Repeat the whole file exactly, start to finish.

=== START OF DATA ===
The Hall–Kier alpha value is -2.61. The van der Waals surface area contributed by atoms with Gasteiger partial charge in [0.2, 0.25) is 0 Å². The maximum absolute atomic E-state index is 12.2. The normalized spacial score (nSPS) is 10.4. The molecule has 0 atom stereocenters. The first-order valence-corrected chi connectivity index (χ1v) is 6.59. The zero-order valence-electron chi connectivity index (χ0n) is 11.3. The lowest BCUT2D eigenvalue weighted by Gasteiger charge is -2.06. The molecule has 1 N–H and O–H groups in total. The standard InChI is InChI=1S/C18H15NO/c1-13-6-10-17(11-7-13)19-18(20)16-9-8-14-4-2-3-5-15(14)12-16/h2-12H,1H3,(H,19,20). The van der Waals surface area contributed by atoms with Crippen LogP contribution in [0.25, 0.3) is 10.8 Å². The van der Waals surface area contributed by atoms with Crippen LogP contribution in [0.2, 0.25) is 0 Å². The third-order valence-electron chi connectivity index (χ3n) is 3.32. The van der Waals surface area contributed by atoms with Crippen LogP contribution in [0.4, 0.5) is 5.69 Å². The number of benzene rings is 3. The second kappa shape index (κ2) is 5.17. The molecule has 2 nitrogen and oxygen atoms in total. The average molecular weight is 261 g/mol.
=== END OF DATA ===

The Hall–Kier alpha value is -2.61. The van der Waals surface area contributed by atoms with Gasteiger partial charge in [0.2, 0.25) is 0 Å². The maximum absolute atomic E-state index is 12.2. The normalized spacial score (nSPS) is 10.4. The molecule has 0 atom stereocenters. The first-order valence-corrected chi connectivity index (χ1v) is 6.59. The zero-order valence-electron chi connectivity index (χ0n) is 11.3. The lowest BCUT2D eigenvalue weighted by Gasteiger charge is -2.06. The molecule has 1 N–H and O–H groups in total. The standard InChI is InChI=1S/C18H15NO/c1-13-6-10-17(11-7-13)19-18(20)16-9-8-14-4-2-3-5-15(14)12-16/h2-12H,1H3,(H,19,20). The van der Waals surface area contributed by atoms with Crippen LogP contribution in [0.25, 0.3) is 10.8 Å². The van der Waals surface area contributed by atoms with Crippen LogP contribution in [0.2, 0.25) is 0 Å². The third-order valence-electron chi connectivity index (χ3n) is 3.32. The van der Waals surface area contributed by atoms with Crippen LogP contribution in [0.4, 0.5) is 5.69 Å². The number of benzene rings is 3. The second kappa shape index (κ2) is 5.17. The molecule has 2 nitrogen and oxygen atoms in total. The average molecular weight is 261 g/mol.